Thanks to the efforts of Ellen Gottschalk, Roy , in prison, was allowed to receive packages of books from friends in order to carry on his studies and writing .The books he received over the six years of his imprisonment were mostly sent from friends in Paris and New York who were members of the German Party of Opposition Communists. By November 1936, a total of 157 books had reached him.
At the time Roy returned to India, he was still a communist, though he had officially been expelled from the Comintern. The years in jail gave him time for study and reflection. Roy used his prison years for writing a re-examination and re-formulation of Marxism to which he had been committed since 1919.
During the jail days, M.N. Roy produced extensively political, philosophical and social criticism. The reflections, which Roy wrote down in jail, grew over a period of five years into nine thick volumes (approximately over 3000 lined foolscap-size pages). The ‘Prison Manuscripts‘ have not so far been published in their totality, and are currently preserved in the Nehru Memorial Museum and Library Archives in New Delhi. However, selected portions from the manuscript were published as separate books in the 1930s and the 1940s.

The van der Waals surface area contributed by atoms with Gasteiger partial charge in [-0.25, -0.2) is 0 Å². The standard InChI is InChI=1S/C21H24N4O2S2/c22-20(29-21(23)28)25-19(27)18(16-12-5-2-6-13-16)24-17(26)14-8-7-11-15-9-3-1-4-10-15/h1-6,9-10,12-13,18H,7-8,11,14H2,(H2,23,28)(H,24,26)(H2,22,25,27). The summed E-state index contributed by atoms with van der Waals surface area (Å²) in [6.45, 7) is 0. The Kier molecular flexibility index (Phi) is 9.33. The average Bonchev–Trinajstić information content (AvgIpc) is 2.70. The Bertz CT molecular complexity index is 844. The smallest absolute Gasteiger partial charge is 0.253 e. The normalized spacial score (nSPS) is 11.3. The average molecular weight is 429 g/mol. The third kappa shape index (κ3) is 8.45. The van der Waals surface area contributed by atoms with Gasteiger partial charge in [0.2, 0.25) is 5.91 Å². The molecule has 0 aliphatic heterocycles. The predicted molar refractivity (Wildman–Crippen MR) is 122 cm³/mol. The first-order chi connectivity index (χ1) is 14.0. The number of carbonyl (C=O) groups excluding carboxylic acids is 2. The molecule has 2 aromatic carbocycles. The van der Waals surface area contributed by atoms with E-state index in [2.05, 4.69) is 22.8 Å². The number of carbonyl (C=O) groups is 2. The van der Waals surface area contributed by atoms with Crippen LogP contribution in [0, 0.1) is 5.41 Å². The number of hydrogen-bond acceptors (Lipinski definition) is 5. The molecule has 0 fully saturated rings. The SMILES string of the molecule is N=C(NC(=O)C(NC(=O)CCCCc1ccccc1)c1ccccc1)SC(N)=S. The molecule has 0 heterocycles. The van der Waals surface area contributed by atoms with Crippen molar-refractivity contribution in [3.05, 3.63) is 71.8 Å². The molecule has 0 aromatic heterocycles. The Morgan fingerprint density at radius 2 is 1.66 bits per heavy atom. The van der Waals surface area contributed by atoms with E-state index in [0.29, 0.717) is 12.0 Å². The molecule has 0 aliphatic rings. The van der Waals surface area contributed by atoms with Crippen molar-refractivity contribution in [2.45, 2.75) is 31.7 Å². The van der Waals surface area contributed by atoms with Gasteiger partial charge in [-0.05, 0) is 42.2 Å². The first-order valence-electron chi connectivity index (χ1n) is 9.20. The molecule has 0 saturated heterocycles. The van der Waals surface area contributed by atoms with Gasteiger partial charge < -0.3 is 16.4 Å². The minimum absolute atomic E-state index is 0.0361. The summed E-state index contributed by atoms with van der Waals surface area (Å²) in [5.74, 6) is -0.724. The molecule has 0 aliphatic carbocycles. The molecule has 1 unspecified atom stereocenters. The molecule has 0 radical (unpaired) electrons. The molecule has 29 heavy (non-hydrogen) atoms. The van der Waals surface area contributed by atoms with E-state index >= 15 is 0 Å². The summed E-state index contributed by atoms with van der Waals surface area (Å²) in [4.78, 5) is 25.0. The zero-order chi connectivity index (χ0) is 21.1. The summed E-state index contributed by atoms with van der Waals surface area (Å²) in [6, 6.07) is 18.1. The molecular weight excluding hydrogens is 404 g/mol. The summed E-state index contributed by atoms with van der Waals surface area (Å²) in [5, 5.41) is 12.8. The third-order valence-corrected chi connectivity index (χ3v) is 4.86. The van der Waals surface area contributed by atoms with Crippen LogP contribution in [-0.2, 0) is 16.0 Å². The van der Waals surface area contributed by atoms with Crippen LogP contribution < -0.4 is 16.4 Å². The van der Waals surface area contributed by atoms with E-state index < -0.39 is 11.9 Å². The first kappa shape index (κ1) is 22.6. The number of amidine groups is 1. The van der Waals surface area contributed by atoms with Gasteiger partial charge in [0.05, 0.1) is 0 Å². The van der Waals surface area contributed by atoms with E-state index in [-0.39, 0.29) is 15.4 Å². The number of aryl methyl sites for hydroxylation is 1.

Besides his writings Roy spent time extensively, on the works such as Feuerbach’s Wesen Des Christentums that he wanted to apply to the Indian situations.
The published books based on Roy’s Prison handwritten notebooks include Materialism (1934); Science and Superstition (1940); Heresies of the 20th century (1939); Fascism (1938); Historical Role of Islam (1939); Ideal of Indian womanhood (1941) ; Science and Philosophy (1947) and India’s Message (1950) . His monumental work “The Philosophical consequences of Modern Science” is an outstanding contribution to the fields of philosophy and science.
During the period from 11 August 1931 to November 1936, Roy wrote a series of letters to Ellen Gottschalk. Roy’s letters to Gottschalk, which she collected and made available for publication, in book form, as Letters from Jail (1943).
The intimacy that connected M N Roy and Ellen Gottschalk was documented in a six-year letter correspondence between the two. Apart from his love towards Ellen, the letters reveal his emotional state, his reflections on life, and his ways of thinking and understanding the philosophy behind cultural, social and political aspects of human existence. The Letters from Jail are of great literary merit in their own right.
Roy’s letters were censored; much of the emotionally-charged information about Roy’s physical well-being of rotten teeth, cardiac dilatation and digestive disturbances was excised by the British prison officers.